This day in sports: Shawn Green has four-homer game for Dodgers

Shawn Green throws the first pitch before Game 4 of the 2018 NLCS between the Dodgers and Brewers.
Shawn Green throws the first pitch before Game 4 of the 2018 NLCS between the Dodgers and Brewers. On May 23 in 2002, Green had a monster game at the plate.
(Matt Slocum / Associated Press)

The Dodgers’ Shawn Green, who had struggled to hit the ball out of the infield, enjoyed one of the most prolific games in baseball history on this date in 2002 when he hit four home runs and set a major-league record of 19 total bases in a 16-3 rout of the Brewers in Milwaukee.

Green capped a six-hit, six-run, seven-RBI day with a 450-foot drive off reliever Jose Cabrera in the ninth inning that made him the 14th player to hit four homers in a game.

“That was awesome — it was like slow-motion when that last ball went out,” Dodger third base coach Glenn Hoffman said. “It gave me goose bumps. It gave me chills.”

Green, who had been batting just .238, joined Gil Hodges as the only Dodgers to hit four homers in a game.

By playing ball this season, California could save $45 million in “jock tax” revenue.


Before the COVID-19 pandemic, the Dodgers were scheduled to play the Cleveland Indians on Saturday in the second of three games at Dodger Stadium on what would have been “Legends of Dodger Baseball” bobblehead night. The Angels and the Athletics had a date to play the second of three games at Oakland.

In Major League Soccer, the Galaxy and Real Salt Lake would have met at Rio Tinto Stadium in Sandy, Utah.

Here is a look at other memorable games and outstanding sports performances on this date:

1922 — Harry Greb, nicknamed “The Pittsburgh Windmill,” beats his idol Gene Tunney at Madison Square Garden to win the American light-heavyweight title. Greb is awarded a unanimous decision after 15 brutal rounds in which he fractures Tunney’s nose in the first round and opens a deep gash over his left eye. It’s the only loss in Tunney’s professional career, as he retired at 65-1-1 six years later.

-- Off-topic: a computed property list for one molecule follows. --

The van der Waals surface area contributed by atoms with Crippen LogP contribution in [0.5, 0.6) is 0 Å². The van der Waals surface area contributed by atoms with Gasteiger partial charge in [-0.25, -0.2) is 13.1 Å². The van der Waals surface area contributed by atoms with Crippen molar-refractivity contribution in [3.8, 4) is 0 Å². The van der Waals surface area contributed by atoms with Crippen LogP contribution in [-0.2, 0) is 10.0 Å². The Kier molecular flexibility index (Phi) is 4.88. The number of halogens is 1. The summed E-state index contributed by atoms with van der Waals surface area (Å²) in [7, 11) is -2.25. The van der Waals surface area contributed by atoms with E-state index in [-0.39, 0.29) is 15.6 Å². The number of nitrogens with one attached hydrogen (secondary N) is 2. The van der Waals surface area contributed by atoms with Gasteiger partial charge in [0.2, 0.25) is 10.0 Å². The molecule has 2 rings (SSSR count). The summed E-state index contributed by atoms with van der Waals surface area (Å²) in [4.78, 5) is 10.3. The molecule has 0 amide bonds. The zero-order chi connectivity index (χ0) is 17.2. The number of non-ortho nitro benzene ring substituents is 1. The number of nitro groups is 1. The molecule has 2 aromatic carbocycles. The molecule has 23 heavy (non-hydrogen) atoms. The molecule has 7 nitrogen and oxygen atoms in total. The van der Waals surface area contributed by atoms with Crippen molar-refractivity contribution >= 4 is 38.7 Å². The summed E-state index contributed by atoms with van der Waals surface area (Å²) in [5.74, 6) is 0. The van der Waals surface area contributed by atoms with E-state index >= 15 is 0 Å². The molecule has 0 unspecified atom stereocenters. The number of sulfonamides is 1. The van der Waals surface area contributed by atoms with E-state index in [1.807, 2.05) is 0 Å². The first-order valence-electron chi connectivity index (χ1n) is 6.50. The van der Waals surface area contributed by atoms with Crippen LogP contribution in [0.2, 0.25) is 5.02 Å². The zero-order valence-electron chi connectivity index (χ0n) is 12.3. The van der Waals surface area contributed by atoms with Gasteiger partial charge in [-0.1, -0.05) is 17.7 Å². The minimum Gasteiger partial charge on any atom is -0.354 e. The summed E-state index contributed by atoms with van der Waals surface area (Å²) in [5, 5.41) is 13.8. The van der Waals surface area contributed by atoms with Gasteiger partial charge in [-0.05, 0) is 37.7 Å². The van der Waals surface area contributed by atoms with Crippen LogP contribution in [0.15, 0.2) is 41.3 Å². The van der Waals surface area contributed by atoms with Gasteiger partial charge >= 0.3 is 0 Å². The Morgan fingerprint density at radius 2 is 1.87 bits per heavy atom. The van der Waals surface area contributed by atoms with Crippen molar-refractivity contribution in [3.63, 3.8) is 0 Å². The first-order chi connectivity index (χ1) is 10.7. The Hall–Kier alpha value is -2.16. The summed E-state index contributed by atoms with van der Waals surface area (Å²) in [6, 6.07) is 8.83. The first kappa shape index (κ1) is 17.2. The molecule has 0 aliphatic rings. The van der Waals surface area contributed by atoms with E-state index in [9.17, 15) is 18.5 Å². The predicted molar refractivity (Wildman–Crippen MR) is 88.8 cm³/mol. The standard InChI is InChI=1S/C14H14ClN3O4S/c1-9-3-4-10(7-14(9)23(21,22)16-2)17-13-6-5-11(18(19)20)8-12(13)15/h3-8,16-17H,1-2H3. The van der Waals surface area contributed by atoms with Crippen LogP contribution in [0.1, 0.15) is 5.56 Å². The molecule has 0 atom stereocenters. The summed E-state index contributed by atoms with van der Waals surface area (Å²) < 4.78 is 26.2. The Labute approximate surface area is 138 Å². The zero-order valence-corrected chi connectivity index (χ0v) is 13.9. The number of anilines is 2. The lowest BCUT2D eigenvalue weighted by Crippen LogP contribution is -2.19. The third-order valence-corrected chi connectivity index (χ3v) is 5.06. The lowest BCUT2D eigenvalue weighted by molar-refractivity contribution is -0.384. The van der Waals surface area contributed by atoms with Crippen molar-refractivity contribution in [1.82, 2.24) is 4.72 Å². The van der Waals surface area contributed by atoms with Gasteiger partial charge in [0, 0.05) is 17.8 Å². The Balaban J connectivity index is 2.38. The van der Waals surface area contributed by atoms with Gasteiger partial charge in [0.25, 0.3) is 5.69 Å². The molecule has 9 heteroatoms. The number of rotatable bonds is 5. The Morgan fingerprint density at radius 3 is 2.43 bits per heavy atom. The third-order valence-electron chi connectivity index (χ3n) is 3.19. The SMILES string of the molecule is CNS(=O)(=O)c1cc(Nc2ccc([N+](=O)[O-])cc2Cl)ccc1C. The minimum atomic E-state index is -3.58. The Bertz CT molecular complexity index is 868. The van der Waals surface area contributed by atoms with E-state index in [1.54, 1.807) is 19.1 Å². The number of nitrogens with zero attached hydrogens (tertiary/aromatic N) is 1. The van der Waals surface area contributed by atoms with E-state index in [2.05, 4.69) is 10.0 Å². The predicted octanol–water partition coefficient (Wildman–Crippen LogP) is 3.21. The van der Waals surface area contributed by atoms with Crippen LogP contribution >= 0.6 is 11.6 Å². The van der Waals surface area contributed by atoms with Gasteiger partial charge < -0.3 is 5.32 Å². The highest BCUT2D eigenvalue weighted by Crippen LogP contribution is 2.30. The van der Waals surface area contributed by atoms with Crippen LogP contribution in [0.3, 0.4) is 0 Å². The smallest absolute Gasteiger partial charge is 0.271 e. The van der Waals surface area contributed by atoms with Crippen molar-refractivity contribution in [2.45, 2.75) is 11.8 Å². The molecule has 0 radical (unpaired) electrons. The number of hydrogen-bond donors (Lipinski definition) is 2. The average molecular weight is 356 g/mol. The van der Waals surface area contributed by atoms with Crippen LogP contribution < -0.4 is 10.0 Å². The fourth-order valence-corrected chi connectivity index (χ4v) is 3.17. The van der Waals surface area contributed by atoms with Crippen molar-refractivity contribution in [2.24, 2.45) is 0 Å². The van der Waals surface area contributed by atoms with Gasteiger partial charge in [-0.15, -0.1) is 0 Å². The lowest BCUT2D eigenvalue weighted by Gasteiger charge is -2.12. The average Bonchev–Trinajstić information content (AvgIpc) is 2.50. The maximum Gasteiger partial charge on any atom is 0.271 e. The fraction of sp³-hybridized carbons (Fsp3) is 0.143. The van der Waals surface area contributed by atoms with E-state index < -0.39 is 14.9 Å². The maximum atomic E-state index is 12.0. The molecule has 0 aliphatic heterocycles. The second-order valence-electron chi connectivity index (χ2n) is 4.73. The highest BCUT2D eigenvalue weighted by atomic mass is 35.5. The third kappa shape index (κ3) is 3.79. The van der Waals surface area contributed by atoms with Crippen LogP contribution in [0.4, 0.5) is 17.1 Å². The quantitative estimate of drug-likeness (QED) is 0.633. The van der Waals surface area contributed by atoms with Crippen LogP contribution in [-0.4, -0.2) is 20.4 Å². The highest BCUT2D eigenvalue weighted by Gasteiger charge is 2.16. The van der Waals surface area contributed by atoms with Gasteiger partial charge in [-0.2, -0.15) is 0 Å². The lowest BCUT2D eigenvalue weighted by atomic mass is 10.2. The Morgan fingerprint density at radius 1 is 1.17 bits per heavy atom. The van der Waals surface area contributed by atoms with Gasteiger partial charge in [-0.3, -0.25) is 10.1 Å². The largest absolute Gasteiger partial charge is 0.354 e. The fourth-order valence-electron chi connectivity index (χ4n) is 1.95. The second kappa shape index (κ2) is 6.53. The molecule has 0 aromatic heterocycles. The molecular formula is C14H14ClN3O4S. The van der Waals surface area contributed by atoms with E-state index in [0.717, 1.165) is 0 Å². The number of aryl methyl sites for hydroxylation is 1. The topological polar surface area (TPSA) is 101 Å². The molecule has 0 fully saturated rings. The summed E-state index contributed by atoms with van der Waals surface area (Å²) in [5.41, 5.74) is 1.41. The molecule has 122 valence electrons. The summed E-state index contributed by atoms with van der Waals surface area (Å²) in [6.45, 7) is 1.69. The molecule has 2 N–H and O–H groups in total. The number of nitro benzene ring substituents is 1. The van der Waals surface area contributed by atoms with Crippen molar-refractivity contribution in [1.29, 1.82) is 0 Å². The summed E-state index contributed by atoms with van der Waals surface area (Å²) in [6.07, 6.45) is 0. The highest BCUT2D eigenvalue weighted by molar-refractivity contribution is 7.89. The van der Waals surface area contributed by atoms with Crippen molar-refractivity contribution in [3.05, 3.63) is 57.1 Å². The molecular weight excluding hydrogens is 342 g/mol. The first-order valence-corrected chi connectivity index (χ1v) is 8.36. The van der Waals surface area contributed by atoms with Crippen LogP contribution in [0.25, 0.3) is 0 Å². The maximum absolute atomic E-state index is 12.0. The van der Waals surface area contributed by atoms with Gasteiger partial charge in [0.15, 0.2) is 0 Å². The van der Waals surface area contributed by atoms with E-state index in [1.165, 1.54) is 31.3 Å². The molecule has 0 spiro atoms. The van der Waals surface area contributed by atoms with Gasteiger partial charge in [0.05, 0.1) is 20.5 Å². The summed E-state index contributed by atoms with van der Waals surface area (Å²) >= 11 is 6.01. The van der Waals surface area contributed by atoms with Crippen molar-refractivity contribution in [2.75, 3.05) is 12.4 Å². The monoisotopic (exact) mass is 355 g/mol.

1935 — The first major league night baseball game, scheduled in Cincinnati at Crosley Field, is postponed because of rain. The next evening, the Reds play the Philadelphia Phillies before a crowd of 20,422 and win 2-1 in a complete game pitched by Paul Derringer.

1936 — Rushaway, ridden by Johnny Longden, wins his second stakes race in as many days when he takes the 1¼-mile Latonia Derby by six lengths at Latonia Race Track in Covington, Ky. The gelding had won the 1 1/8-mile Illinois Derby, held 300 miles away at Aurora, the day before.

1953 — Native Dancer, with Eric Guerin in the saddle, avenges his loss by a head to Dark Star in the Kentucky Derby when he edges Jamie K. by a neck in the Preakness Stakes. Nicknamed the “Gray Ghost,” Native Dancer would go on to win the Belmont Stakes and the Travers Stakes.

Eric Stevens was relentless as a Cal football player. He battles ALS with the same approach.

1976 — Boston Celtics center Dave Cowens dominates Game 1 of the NBA Finals against the Phoenix Suns with a 25-point, 21-rebound performance in a 98-87 victory. Jo Jo White scores 22 for Boston and Alvan Adams has 26 for the Suns, who shoot just 38%.

1991 — Paul Dougherty, a former English League player and at 5 feet 2 inches one of the shortest in the sport, scores two goals and adds two assists to help the San Diego Sockers win their fourth straight Major Indoor Soccer League championship 8-6 over the Cleveland Crunch.

1997 — In the first all-freshman singles final in NCAA tennis history, Stanford’s Lilia Osterloh beats Florida’s M.C. White 6-1, 6-1 to win the women’s singles championship. The eighth-seeded Osterloh takes just 50 minutes to beat the unseeded White, breaking her serve six times. Osterloh is just the third freshman to win a singles title.

2002 — Sam Snead, whose picture-perfect golf swing carried him to a record 82 PGA Tour victories including three Masters, and earned him the reputation as one of the most gifted athletes to play the game, dies at his home in Hot Springs, Va., at the age of 89. Snead is one of the first golfers to draw overflowing galleries with unerringly precise drives that gained him the nickname “Slammin’ Sammy.”

2005 — Anastasia Myskina of Russia is the first French Open defending champion to be eliminated in the first round when she is beaten by Spain’s Maria Sanchez Lorenzo 6-4, 4-6, 6-0 at Roland Garros in Paris. Myskina plays listlessly in the final set, winning just 14 points while committing 19 unforced errors.

2009 — Alabama sophomore Kelsi Dunne is the first player to pitch back-to-back no-hitters in NCAA softball postseason play. Dunne holds Jacksonville State hitless for the second consecutive day in a 9-0 win played in steady rain at the Tuscaloosa Super Regional. The two no-hitters tie an NCAA postseason record and help send the Crimson Tide to the Women’s College World Series for the sixth time.

2017 — In their spring league meeting in Chicago, the NFL owners vote to cut the overtime period from 15 minutes to 10 during preseason and regular-season games. They also agree to give players plenty of leeway to celebrate after a touchdown.

Sources: The Times, Associated Press